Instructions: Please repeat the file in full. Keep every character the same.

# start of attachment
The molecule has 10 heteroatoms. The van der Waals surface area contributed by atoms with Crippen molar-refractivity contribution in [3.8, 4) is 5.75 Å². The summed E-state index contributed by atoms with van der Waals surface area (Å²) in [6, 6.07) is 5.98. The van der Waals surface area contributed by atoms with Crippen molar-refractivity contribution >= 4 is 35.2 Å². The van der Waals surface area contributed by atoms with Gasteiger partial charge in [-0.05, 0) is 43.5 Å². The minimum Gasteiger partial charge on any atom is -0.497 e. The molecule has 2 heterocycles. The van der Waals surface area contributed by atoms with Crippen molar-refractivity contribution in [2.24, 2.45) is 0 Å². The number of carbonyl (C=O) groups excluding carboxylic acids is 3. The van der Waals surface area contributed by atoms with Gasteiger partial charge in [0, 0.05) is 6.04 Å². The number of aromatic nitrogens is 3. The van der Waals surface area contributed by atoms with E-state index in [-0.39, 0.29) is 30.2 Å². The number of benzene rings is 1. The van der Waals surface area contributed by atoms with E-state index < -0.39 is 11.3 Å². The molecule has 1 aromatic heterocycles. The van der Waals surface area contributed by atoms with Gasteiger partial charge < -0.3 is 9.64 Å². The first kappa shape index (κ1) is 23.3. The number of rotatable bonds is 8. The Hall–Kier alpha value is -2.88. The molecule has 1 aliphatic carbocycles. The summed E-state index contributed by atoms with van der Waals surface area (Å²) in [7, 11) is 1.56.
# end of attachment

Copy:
The molecule has 10 heteroatoms. The van der Waals surface area contributed by atoms with Crippen molar-refractivity contribution in [3.8, 4) is 5.75 Å². The summed E-state index contributed by atoms with van der Waals surface area (Å²) in [6, 6.07) is 5.98. The van der Waals surface area contributed by atoms with Crippen molar-refractivity contribution >= 4 is 35.2 Å². The van der Waals surface area contributed by atoms with Gasteiger partial charge in [-0.05, 0) is 43.5 Å². The minimum Gasteiger partial charge on any atom is -0.497 e. The molecule has 2 heterocycles. The van der Waals surface area contributed by atoms with Crippen molar-refractivity contribution in [2.24, 2.45) is 0 Å². The number of carbonyl (C=O) groups excluding carboxylic acids is 3. The van der Waals surface area contributed by atoms with Gasteiger partial charge in [0, 0.05) is 6.04 Å². The number of aromatic nitrogens is 3. The van der Waals surface area contributed by atoms with E-state index in [-0.39, 0.29) is 30.2 Å². The number of benzene rings is 1. The van der Waals surface area contributed by atoms with E-state index < -0.39 is 11.3 Å². The molecule has 1 aromatic heterocycles. The van der Waals surface area contributed by atoms with Gasteiger partial charge < -0.3 is 9.64 Å². The first kappa shape index (κ1) is 23.3. The number of rotatable bonds is 8. The Hall–Kier alpha value is -2.88. The molecule has 1 aliphatic carbocycles. The summed E-state index contributed by atoms with van der Waals surface area (Å²) in [7, 11) is 1.56.